Carjacking mob attack tourists

Photo by Con Chronis/AAP.

by Cam Lucadou-Wells

A Pakenham woman who was part of a mob that inflicted a violent, “sickening” carjacking on two young tourists in Narre Warren South has been sentenced.

Hannah Khat, 20, pleaded guilty at the Victorian County Court to carjacking, intentionally causing injury and handling stolen goods as well as committing offences on bail.

The two female victims had driven from Adelaide to Melbourne in February 2023 to visit two males they had met on social media.

Upon picking up the males, the tourists were requested to drive them to a drinking session at a park near Casey Central shopping centre that night.

At Golden Grove Drive, Khat – who was 18 at the time – and about 10 others dragged the tourists out of the car.

The front passenger was hit in the face from behind, pulled by her hair and punched, stomped and kicked to the head and body multiple times on the ground by the mob.

Khat’s punches and kicks were recorded on a mobile phone camera.

The victim suffered a broken, dislocated nose, severe abrasions to her face, elbow, shoulders and knees as well as wounds from where her ear-rings were ripped from her ears.

During the fracas, the tourists’ car was stolen by an unknown offender.

Judge Kellie Blair, on sentencing in 3 July, told Khat she ought to be “ashamed” of her “deplorable” role against a pair of vulnerable and outnumbered young women.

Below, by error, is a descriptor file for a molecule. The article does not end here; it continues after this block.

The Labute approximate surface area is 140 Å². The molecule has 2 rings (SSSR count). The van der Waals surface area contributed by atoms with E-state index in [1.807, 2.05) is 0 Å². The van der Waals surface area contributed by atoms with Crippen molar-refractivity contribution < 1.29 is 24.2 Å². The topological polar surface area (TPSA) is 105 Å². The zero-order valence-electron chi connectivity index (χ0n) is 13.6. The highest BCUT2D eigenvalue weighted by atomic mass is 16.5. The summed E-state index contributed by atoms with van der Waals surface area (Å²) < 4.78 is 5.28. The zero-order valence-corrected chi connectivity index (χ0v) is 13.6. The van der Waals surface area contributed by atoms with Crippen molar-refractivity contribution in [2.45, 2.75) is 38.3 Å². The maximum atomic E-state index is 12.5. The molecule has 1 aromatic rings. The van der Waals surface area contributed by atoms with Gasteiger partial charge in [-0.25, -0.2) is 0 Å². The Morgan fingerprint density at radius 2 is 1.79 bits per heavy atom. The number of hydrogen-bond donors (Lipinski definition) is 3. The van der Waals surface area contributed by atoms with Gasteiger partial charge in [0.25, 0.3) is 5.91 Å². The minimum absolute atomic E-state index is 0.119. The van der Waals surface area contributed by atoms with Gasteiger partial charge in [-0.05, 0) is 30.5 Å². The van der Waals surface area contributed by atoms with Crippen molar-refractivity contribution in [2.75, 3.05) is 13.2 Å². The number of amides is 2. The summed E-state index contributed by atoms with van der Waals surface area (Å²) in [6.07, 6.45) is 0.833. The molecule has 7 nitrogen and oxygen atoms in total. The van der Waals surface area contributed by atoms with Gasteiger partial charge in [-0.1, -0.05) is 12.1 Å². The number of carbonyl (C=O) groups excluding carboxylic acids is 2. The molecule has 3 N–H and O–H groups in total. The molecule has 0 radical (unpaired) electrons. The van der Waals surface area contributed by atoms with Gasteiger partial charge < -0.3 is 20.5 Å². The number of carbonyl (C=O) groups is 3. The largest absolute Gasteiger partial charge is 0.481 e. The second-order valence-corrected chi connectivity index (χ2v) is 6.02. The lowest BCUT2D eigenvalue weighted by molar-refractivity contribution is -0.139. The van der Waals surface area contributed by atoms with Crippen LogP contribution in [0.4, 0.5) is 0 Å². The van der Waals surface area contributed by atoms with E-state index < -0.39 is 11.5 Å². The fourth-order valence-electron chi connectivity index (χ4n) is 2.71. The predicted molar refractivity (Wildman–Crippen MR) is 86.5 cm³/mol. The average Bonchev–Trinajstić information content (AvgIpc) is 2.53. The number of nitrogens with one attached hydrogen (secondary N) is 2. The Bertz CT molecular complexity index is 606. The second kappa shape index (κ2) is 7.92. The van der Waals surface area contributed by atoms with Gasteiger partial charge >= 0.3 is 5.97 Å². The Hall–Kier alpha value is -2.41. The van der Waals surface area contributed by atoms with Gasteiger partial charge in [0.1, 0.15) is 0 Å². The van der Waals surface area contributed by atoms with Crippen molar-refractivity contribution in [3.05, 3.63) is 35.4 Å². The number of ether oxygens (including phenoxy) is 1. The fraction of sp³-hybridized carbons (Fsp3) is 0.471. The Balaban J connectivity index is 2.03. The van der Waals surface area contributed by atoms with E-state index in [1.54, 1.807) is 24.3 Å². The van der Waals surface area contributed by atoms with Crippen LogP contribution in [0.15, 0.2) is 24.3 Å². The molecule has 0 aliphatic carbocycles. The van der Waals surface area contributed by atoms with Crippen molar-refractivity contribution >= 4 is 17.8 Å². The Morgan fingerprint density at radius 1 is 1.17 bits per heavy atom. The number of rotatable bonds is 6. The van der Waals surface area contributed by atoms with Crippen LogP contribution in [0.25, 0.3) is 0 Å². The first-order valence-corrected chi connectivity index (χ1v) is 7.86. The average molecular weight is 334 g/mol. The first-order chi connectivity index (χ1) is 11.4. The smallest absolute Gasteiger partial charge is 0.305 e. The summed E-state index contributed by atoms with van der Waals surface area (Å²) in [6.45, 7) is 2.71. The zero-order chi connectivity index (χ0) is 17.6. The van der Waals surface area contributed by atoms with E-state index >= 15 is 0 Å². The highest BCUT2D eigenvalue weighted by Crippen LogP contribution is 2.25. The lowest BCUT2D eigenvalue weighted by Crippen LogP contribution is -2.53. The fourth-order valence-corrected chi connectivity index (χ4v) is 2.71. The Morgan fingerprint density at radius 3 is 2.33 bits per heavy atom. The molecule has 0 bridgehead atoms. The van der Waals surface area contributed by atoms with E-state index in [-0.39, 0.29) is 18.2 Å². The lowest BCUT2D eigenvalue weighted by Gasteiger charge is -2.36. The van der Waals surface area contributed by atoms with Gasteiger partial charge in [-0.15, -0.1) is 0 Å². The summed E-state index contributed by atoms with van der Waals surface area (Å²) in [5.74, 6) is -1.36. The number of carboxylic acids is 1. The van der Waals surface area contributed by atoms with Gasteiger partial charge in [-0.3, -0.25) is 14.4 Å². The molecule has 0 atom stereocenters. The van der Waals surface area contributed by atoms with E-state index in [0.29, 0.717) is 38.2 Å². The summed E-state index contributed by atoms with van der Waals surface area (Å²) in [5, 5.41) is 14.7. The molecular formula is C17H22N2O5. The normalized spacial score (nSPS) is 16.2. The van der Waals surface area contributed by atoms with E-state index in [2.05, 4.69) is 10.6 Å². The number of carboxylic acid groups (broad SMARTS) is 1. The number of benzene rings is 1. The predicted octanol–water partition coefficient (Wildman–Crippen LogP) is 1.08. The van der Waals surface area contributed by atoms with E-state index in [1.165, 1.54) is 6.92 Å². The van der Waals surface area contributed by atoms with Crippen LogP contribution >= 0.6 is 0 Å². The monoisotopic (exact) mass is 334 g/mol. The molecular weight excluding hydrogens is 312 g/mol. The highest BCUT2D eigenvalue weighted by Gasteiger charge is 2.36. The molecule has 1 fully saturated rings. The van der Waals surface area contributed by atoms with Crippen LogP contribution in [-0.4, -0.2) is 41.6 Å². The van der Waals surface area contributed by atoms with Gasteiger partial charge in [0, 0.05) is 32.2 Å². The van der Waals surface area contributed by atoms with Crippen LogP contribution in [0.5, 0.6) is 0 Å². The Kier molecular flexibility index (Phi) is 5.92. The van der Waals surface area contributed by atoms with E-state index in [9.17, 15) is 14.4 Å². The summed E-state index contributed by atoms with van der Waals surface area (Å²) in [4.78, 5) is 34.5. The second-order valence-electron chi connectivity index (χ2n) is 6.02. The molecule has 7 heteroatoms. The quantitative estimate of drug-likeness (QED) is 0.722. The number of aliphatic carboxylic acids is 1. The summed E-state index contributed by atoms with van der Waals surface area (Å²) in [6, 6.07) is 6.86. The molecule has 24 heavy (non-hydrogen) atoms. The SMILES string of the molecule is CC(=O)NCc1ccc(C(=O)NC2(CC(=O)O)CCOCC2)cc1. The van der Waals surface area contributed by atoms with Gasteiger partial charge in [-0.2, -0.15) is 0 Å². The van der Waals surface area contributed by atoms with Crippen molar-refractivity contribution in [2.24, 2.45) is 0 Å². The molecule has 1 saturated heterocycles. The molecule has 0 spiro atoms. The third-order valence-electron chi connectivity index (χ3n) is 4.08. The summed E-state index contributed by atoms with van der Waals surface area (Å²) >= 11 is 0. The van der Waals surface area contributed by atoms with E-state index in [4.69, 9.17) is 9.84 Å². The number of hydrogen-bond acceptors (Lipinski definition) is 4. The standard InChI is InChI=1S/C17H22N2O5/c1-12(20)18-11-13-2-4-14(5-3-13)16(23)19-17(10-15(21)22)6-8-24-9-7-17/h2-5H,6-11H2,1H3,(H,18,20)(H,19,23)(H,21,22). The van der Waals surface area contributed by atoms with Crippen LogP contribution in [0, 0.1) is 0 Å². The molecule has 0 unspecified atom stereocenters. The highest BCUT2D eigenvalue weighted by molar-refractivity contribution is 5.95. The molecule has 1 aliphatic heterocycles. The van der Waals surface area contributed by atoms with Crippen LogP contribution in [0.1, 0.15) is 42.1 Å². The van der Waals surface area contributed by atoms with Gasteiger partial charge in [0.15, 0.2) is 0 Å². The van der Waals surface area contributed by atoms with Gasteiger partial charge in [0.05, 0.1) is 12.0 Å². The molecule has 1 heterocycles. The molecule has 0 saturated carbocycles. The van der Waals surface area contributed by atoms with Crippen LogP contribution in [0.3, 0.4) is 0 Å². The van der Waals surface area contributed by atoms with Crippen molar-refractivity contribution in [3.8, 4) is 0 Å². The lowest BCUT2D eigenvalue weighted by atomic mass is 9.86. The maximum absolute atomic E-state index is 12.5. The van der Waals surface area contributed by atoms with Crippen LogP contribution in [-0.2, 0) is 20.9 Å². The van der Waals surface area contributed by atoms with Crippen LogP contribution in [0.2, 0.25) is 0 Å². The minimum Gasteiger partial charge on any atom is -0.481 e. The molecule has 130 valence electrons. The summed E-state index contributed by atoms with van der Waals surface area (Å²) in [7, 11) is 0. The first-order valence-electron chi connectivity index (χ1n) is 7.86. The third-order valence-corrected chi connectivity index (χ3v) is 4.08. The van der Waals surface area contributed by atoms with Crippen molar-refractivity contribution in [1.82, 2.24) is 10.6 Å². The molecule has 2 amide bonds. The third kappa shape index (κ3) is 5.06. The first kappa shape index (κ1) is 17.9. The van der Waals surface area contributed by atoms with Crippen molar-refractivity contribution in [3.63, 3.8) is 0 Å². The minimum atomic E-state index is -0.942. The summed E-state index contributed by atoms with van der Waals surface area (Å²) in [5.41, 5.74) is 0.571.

CCTV footage of the attack was “sickening to watch”, with Khat punching and kicking a cowering and defenceless victim and causing “considerable injury”.

At the time of offending, Khat was considerably drunk – and had been regularly drinking a vodka bottle a day.

Khat’s difficult family life, untreated grief and borderline personality disorder were noted. She had reportedly used alcohol to suppress her mental health issues, while worsening her conditions.

After her arrest, Khat had been in and out of remand and breached her bail conditions twice due to non-compliance.

Noting this, Judge Blair said Khat’s rehabilitation prospects were far from extinguished.

Her age was the most compelling mitigating factor, Judge Blair said. Typically, young offenders were more impulsive, less insightful than older adults, as well as being more likely to make a positive change.

Jailing young offenders was more likely to hinder than improve their rehabilitation prospects, which in turn impacted on community safety, Judge Blair said.

Khat was convicted and jailed for 202 days – which had already been served on remand.

She was released on a two-year community corrections order with 195 hours of unpaid work.

Khat’s defence lawyer had told the court that Khat was “not ready” to engage in mental health treatment as part of the order.